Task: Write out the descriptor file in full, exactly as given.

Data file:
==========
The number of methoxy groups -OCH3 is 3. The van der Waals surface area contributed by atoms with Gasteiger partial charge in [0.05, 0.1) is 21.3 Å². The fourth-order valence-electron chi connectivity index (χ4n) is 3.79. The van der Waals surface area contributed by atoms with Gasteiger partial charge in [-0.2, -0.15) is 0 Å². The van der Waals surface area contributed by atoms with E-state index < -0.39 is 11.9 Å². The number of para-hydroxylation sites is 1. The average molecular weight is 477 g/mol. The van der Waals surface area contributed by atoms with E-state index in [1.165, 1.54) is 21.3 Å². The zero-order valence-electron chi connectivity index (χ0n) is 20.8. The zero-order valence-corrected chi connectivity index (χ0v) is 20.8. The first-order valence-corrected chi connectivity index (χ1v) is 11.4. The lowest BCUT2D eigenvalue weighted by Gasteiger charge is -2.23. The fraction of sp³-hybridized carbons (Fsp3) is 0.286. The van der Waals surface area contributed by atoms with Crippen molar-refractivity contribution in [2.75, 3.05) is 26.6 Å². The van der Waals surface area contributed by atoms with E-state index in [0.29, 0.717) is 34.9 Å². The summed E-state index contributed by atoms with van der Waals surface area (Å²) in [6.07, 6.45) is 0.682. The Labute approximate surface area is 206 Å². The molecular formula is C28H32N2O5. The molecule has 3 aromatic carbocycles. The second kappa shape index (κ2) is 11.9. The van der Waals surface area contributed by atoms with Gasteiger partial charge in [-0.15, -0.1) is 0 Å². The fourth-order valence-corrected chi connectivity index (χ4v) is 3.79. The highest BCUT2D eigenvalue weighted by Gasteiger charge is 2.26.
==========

The number of methoxy groups -OCH3 is 3. The van der Waals surface area contributed by atoms with Gasteiger partial charge in [0.05, 0.1) is 21.3 Å². The fourth-order valence-electron chi connectivity index (χ4n) is 3.79. The van der Waals surface area contributed by atoms with Gasteiger partial charge in [-0.2, -0.15) is 0 Å². The van der Waals surface area contributed by atoms with E-state index < -0.39 is 11.9 Å². The number of para-hydroxylation sites is 1. The average molecular weight is 477 g/mol. The van der Waals surface area contributed by atoms with E-state index in [1.165, 1.54) is 21.3 Å². The zero-order valence-electron chi connectivity index (χ0n) is 20.8. The zero-order valence-corrected chi connectivity index (χ0v) is 20.8. The first-order valence-corrected chi connectivity index (χ1v) is 11.4. The lowest BCUT2D eigenvalue weighted by Gasteiger charge is -2.23. The fraction of sp³-hybridized carbons (Fsp3) is 0.286. The van der Waals surface area contributed by atoms with Crippen molar-refractivity contribution in [2.75, 3.05) is 26.6 Å². The van der Waals surface area contributed by atoms with E-state index in [0.29, 0.717) is 34.9 Å². The summed E-state index contributed by atoms with van der Waals surface area (Å²) in [6.07, 6.45) is 0.682. The Labute approximate surface area is 206 Å². The molecular formula is C28H32N2O5. The molecule has 3 aromatic carbocycles. The second kappa shape index (κ2) is 11.9. The van der Waals surface area contributed by atoms with Gasteiger partial charge in [-0.15, -0.1) is 0 Å². The fourth-order valence-corrected chi connectivity index (χ4v) is 3.79. The highest BCUT2D eigenvalue weighted by Gasteiger charge is 2.26.